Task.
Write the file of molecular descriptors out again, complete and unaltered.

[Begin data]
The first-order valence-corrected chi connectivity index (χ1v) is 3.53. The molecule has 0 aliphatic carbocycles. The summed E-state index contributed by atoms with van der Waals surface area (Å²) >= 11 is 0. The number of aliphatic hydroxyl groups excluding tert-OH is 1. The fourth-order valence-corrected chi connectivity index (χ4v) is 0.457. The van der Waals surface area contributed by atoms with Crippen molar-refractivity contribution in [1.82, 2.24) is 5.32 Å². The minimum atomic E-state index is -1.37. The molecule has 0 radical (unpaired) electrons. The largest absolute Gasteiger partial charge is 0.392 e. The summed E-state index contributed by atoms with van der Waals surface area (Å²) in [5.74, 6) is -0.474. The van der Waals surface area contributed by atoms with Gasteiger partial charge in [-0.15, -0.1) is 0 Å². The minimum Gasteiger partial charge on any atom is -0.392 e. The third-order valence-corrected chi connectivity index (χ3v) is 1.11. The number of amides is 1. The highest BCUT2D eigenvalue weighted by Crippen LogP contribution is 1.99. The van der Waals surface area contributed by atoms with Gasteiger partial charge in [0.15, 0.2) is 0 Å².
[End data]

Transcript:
The first-order valence-corrected chi connectivity index (χ1v) is 3.53. The molecule has 0 aliphatic carbocycles. The summed E-state index contributed by atoms with van der Waals surface area (Å²) >= 11 is 0. The number of aliphatic hydroxyl groups excluding tert-OH is 1. The fourth-order valence-corrected chi connectivity index (χ4v) is 0.457. The van der Waals surface area contributed by atoms with Crippen molar-refractivity contribution in [1.82, 2.24) is 5.32 Å². The minimum atomic E-state index is -1.37. The molecule has 0 radical (unpaired) electrons. The largest absolute Gasteiger partial charge is 0.392 e. The summed E-state index contributed by atoms with van der Waals surface area (Å²) in [5.74, 6) is -0.474. The van der Waals surface area contributed by atoms with Gasteiger partial charge in [-0.15, -0.1) is 0 Å². The minimum Gasteiger partial charge on any atom is -0.392 e. The third-order valence-corrected chi connectivity index (χ3v) is 1.11. The number of amides is 1. The highest BCUT2D eigenvalue weighted by Crippen LogP contribution is 1.99. The van der Waals surface area contributed by atoms with Gasteiger partial charge in [0.15, 0.2) is 0 Å².